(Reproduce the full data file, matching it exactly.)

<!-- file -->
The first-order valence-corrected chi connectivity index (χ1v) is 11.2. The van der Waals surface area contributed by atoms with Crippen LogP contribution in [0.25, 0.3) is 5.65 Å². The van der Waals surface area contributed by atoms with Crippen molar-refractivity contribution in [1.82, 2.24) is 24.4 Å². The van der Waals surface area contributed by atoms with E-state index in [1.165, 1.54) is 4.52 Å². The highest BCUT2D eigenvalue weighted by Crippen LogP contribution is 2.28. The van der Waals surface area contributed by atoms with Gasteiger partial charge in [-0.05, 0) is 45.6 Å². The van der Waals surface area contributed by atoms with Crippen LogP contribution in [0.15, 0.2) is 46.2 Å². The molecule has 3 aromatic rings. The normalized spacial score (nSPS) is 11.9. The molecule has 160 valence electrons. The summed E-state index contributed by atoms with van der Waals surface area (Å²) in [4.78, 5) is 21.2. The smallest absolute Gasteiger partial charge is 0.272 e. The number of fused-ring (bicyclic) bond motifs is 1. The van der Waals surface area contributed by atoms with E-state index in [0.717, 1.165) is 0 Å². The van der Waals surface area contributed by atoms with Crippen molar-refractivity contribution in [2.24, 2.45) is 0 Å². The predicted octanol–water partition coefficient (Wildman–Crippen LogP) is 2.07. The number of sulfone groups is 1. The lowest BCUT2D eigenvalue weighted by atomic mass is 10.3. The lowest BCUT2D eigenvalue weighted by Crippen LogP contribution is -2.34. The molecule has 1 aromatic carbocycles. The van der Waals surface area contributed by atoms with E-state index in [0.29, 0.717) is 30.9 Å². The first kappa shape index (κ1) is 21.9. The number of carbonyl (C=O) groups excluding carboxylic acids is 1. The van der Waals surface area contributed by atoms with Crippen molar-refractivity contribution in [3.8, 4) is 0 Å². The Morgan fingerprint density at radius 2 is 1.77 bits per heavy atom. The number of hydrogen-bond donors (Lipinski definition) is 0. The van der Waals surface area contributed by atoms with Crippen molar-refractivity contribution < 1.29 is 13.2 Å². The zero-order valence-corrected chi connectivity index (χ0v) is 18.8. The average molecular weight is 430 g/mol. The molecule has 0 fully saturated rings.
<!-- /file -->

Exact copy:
The first-order valence-corrected chi connectivity index (χ1v) is 11.2. The van der Waals surface area contributed by atoms with Crippen LogP contribution in [0.25, 0.3) is 5.65 Å². The van der Waals surface area contributed by atoms with Crippen molar-refractivity contribution in [1.82, 2.24) is 24.4 Å². The van der Waals surface area contributed by atoms with E-state index in [1.165, 1.54) is 4.52 Å². The highest BCUT2D eigenvalue weighted by Crippen LogP contribution is 2.28. The van der Waals surface area contributed by atoms with Gasteiger partial charge in [-0.05, 0) is 45.6 Å². The van der Waals surface area contributed by atoms with Crippen LogP contribution in [0.15, 0.2) is 46.2 Å². The molecule has 3 aromatic rings. The normalized spacial score (nSPS) is 11.9. The molecule has 160 valence electrons. The summed E-state index contributed by atoms with van der Waals surface area (Å²) in [4.78, 5) is 21.2. The smallest absolute Gasteiger partial charge is 0.272 e. The number of fused-ring (bicyclic) bond motifs is 1. The van der Waals surface area contributed by atoms with E-state index in [0.717, 1.165) is 0 Å². The van der Waals surface area contributed by atoms with Crippen molar-refractivity contribution in [2.24, 2.45) is 0 Å². The predicted octanol–water partition coefficient (Wildman–Crippen LogP) is 2.07. The number of sulfone groups is 1. The lowest BCUT2D eigenvalue weighted by atomic mass is 10.3. The lowest BCUT2D eigenvalue weighted by Crippen LogP contribution is -2.34. The molecule has 1 aromatic carbocycles. The van der Waals surface area contributed by atoms with E-state index in [0.29, 0.717) is 30.9 Å². The first kappa shape index (κ1) is 21.9. The number of carbonyl (C=O) groups excluding carboxylic acids is 1. The van der Waals surface area contributed by atoms with Crippen molar-refractivity contribution in [3.8, 4) is 0 Å². The Morgan fingerprint density at radius 2 is 1.77 bits per heavy atom. The number of hydrogen-bond donors (Lipinski definition) is 0. The van der Waals surface area contributed by atoms with Crippen molar-refractivity contribution < 1.29 is 13.2 Å². The zero-order valence-corrected chi connectivity index (χ0v) is 18.8. The average molecular weight is 430 g/mol. The molecule has 0 fully saturated rings.